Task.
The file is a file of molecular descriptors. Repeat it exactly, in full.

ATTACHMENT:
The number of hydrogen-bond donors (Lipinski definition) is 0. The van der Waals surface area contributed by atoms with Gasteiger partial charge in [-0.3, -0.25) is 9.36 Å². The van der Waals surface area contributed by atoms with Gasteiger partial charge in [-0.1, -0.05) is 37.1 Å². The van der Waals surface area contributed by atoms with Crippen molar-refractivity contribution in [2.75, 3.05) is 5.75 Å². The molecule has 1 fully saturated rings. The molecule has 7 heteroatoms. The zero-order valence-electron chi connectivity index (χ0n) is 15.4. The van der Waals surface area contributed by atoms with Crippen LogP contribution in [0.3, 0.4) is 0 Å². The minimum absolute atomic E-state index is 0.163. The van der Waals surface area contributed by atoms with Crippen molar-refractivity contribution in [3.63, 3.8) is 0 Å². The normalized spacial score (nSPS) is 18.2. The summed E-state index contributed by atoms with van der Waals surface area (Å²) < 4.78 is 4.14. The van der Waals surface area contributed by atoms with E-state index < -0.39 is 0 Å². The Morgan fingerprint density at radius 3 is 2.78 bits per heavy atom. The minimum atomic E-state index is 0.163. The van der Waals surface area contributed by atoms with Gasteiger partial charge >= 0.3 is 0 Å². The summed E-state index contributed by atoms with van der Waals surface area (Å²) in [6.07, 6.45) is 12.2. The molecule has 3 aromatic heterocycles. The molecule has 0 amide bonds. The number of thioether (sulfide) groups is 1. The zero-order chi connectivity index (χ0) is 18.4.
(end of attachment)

The number of hydrogen-bond donors (Lipinski definition) is 0. The van der Waals surface area contributed by atoms with Gasteiger partial charge in [-0.3, -0.25) is 9.36 Å². The van der Waals surface area contributed by atoms with Gasteiger partial charge in [-0.1, -0.05) is 37.1 Å². The van der Waals surface area contributed by atoms with Crippen molar-refractivity contribution in [2.75, 3.05) is 5.75 Å². The molecule has 1 fully saturated rings. The molecule has 7 heteroatoms. The zero-order valence-electron chi connectivity index (χ0n) is 15.4. The van der Waals surface area contributed by atoms with Crippen LogP contribution in [0.3, 0.4) is 0 Å². The minimum absolute atomic E-state index is 0.163. The van der Waals surface area contributed by atoms with Crippen molar-refractivity contribution in [3.63, 3.8) is 0 Å². The normalized spacial score (nSPS) is 18.2. The summed E-state index contributed by atoms with van der Waals surface area (Å²) < 4.78 is 4.14. The van der Waals surface area contributed by atoms with E-state index < -0.39 is 0 Å². The Morgan fingerprint density at radius 3 is 2.78 bits per heavy atom. The minimum atomic E-state index is 0.163. The van der Waals surface area contributed by atoms with Gasteiger partial charge >= 0.3 is 0 Å². The summed E-state index contributed by atoms with van der Waals surface area (Å²) in [6.07, 6.45) is 12.2. The molecule has 3 aromatic heterocycles. The molecule has 0 amide bonds. The number of thioether (sulfide) groups is 1. The zero-order chi connectivity index (χ0) is 18.4.